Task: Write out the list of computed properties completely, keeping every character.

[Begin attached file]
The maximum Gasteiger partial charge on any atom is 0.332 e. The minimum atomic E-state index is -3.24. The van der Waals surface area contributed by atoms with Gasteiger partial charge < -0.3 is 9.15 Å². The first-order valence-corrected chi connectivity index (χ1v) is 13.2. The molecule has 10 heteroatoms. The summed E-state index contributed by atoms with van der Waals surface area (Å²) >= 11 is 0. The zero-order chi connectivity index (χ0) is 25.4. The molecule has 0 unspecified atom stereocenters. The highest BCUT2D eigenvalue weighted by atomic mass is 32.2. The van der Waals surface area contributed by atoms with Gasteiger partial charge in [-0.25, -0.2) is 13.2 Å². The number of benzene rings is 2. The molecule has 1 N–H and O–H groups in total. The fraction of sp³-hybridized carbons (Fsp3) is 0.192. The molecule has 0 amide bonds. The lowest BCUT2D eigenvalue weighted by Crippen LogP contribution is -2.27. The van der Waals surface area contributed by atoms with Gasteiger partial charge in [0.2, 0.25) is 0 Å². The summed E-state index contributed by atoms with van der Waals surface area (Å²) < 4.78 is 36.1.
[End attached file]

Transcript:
The maximum Gasteiger partial charge on any atom is 0.332 e. The minimum atomic E-state index is -3.24. The van der Waals surface area contributed by atoms with Gasteiger partial charge < -0.3 is 9.15 Å². The first-order valence-corrected chi connectivity index (χ1v) is 13.2. The molecule has 10 heteroatoms. The summed E-state index contributed by atoms with van der Waals surface area (Å²) >= 11 is 0. The zero-order chi connectivity index (χ0) is 25.4. The molecule has 0 unspecified atom stereocenters. The highest BCUT2D eigenvalue weighted by atomic mass is 32.2. The van der Waals surface area contributed by atoms with Gasteiger partial charge in [-0.25, -0.2) is 13.2 Å². The number of benzene rings is 2. The molecule has 1 N–H and O–H groups in total. The fraction of sp³-hybridized carbons (Fsp3) is 0.192. The molecule has 0 amide bonds. The lowest BCUT2D eigenvalue weighted by Crippen LogP contribution is -2.27. The van der Waals surface area contributed by atoms with Gasteiger partial charge in [0.2, 0.25) is 0 Å². The summed E-state index contributed by atoms with van der Waals surface area (Å²) < 4.78 is 36.1.